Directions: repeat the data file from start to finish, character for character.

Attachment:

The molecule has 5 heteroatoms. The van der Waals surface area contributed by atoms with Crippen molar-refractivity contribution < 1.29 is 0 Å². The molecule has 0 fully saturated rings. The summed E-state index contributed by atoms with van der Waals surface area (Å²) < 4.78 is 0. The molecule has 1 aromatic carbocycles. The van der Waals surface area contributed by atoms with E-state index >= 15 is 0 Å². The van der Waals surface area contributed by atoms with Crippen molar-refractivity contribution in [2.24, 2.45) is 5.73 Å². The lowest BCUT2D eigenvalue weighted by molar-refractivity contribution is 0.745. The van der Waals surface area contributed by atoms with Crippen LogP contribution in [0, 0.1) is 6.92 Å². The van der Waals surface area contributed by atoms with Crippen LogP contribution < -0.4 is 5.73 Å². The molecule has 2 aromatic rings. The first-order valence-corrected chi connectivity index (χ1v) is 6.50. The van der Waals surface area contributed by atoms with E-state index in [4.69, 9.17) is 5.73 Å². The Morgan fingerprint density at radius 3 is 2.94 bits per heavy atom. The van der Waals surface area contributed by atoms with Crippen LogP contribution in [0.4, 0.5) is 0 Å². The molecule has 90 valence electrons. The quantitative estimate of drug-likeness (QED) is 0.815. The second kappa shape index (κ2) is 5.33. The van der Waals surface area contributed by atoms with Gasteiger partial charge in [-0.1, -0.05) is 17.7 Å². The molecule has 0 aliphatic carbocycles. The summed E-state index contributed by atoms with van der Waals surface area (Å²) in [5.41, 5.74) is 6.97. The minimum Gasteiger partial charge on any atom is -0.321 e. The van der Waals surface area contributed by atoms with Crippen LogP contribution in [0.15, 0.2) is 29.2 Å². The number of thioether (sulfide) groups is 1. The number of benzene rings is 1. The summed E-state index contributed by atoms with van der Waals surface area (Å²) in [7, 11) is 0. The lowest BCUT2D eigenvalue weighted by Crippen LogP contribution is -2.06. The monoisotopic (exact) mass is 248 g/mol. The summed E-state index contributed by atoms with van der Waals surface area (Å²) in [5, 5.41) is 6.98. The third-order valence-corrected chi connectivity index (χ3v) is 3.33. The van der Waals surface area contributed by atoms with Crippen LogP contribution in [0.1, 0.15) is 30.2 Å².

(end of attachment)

The molecule has 5 heteroatoms. The van der Waals surface area contributed by atoms with Crippen molar-refractivity contribution < 1.29 is 0 Å². The molecule has 0 fully saturated rings. The summed E-state index contributed by atoms with van der Waals surface area (Å²) < 4.78 is 0. The molecule has 1 aromatic carbocycles. The van der Waals surface area contributed by atoms with E-state index >= 15 is 0 Å². The van der Waals surface area contributed by atoms with Crippen molar-refractivity contribution in [2.24, 2.45) is 5.73 Å². The lowest BCUT2D eigenvalue weighted by molar-refractivity contribution is 0.745. The van der Waals surface area contributed by atoms with Crippen LogP contribution in [0, 0.1) is 6.92 Å². The van der Waals surface area contributed by atoms with Crippen LogP contribution < -0.4 is 5.73 Å². The molecule has 2 aromatic rings. The first-order valence-corrected chi connectivity index (χ1v) is 6.50. The van der Waals surface area contributed by atoms with E-state index in [4.69, 9.17) is 5.73 Å². The Morgan fingerprint density at radius 3 is 2.94 bits per heavy atom. The van der Waals surface area contributed by atoms with Crippen LogP contribution in [0.4, 0.5) is 0 Å². The molecule has 90 valence electrons. The quantitative estimate of drug-likeness (QED) is 0.815. The second kappa shape index (κ2) is 5.33. The van der Waals surface area contributed by atoms with Gasteiger partial charge in [-0.1, -0.05) is 17.7 Å². The molecule has 0 aliphatic carbocycles. The summed E-state index contributed by atoms with van der Waals surface area (Å²) in [5.41, 5.74) is 6.97. The minimum Gasteiger partial charge on any atom is -0.321 e. The van der Waals surface area contributed by atoms with Crippen LogP contribution in [0.15, 0.2) is 29.2 Å². The number of thioether (sulfide) groups is 1. The number of benzene rings is 1. The summed E-state index contributed by atoms with van der Waals surface area (Å²) in [7, 11) is 0. The lowest BCUT2D eigenvalue weighted by Crippen LogP contribution is -2.06. The monoisotopic (exact) mass is 248 g/mol. The summed E-state index contributed by atoms with van der Waals surface area (Å²) in [5, 5.41) is 6.98. The third-order valence-corrected chi connectivity index (χ3v) is 3.33. The van der Waals surface area contributed by atoms with Crippen LogP contribution in [0.1, 0.15) is 30.2 Å².